HBCU Caucus grows as 8 senators join bipartisan group
Eight new members have been named to the Bipartisan HBCU Caucus during last week’s National Historically Black Colleges and Universities Week.
The senators joining the organization are Chuck Schumer (D-N.Y.), Tim Scott (R-S.C.), Sherrod Brown (D-Ohio), Richard Burr (R-N.C.), Kirsten Gillibrand (D-N.Y.), David Perdue (R-Ga.) Cory Book (D-N.J.) and Tim Kaine (D-Va.). They bring the total caucus membership to 62.
Schumer is the minority leader in the Senate, and Kaine was Hillary Clinton’s running mate during the 2016 presidential campaign.
The caucus is led by co-chairs U.S. Reps. Alma Adams (D-N.C.) and Bradley Byrne (R-Ala.).
“Our membership and advocacy have grown exponentially,” Adams said in a statement. “I’m proud to be working with Senator Booker to introduce a Senate companion bill to the House Bipartisan HBCU Capital Financing Improvement Act.
“Capital financing is a priority for HBCUs and now we have members in both the House and the Senate who are committed to passing this and other important legislation,” she added.
The Capital Financing Improvement Act provides low-cost private loans to historically Black colleges and universities to finance infrastructure repairs, maintenance and construction.
Adams, a graduate of North Carolina A&T University, is also the founder of the Bipartisan HBCU Caucus that began in 2015. The group promotes and protects the interests of HBCUs by educating the 535 members of Congress and their staff, as well as drafting legislation to address the needs of the schools.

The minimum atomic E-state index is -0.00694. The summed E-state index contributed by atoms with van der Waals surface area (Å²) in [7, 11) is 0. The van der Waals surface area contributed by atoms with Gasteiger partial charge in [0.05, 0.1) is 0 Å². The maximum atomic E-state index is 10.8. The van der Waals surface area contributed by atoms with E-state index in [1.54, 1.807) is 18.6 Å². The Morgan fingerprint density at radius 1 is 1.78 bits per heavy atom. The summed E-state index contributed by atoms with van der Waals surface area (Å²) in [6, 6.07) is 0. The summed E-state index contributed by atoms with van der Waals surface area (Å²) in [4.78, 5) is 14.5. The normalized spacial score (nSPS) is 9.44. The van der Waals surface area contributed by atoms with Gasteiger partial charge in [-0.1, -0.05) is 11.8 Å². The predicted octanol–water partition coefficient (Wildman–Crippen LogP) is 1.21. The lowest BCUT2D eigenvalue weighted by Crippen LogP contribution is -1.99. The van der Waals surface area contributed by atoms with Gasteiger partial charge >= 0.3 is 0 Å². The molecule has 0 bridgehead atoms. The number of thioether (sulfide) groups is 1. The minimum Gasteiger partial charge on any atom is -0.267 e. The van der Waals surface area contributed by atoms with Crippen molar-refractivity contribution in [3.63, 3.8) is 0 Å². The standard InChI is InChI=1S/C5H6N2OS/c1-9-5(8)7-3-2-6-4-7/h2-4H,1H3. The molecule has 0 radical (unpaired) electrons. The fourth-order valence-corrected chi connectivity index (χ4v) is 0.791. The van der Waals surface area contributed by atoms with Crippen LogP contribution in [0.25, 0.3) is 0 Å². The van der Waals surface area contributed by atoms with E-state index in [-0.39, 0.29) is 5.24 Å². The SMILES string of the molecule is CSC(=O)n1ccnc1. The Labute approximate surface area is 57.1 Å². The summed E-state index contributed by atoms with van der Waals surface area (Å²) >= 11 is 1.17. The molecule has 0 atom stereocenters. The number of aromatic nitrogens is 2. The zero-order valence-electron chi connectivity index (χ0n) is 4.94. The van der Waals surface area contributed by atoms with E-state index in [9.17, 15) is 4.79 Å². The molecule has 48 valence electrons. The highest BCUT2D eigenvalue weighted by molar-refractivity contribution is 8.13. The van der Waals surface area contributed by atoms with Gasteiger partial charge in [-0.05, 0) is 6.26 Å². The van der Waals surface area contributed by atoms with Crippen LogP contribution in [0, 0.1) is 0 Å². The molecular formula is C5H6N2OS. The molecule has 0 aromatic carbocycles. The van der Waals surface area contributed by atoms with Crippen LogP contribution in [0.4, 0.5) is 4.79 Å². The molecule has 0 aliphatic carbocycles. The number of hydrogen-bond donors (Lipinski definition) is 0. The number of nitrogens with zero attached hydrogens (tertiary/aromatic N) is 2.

“We realize that HBCUs often face a unique set of challenges, which is why we have been working to help create meaningful policies that address these issues so HBCUs can focus on what they do best — increasing access and career opportunities for their students,” Schumer said in a statement.
“We have several thousand HBCU alumni in New York alone, and the impact and presence is certainly felt in our communities and beyond,” he added.
Scott commented in a statement: “I’m excited to be part of the Bipartisan HBCU Caucus that is working both to highlight the importance of our country’s HBCUs and with the institutions’ leadership to ensure they remain a top choice for our aspiring students.”
“Today, HBCUs serve nearly 300,000 students a year, and produce graduates that go on to serve in prominent roles across our great nation. We must embrace our HBCUs not only for their historical relevance, but also for the amazing future that lays in store for their graduates,” he said.
The White House Initiative on Historically Black Colleges and Universities held a conference from Sept. 17 to 19 in Washington, D.C. The White House announced former NFL player Johnathan M. Holifield, who did not attend an HBCU, as the executive director of the initiative last week.
“Given the wide range of opportunities and challenges facing our nation’s HBCUs, it is exciting to see so many members of Congress showing interest in improving and promoting our HBCUs,” Byrne said in a statement. “I look forward to continuing my work with Representative Adams to expand the size and influence of our Caucus on Capitol Hill.”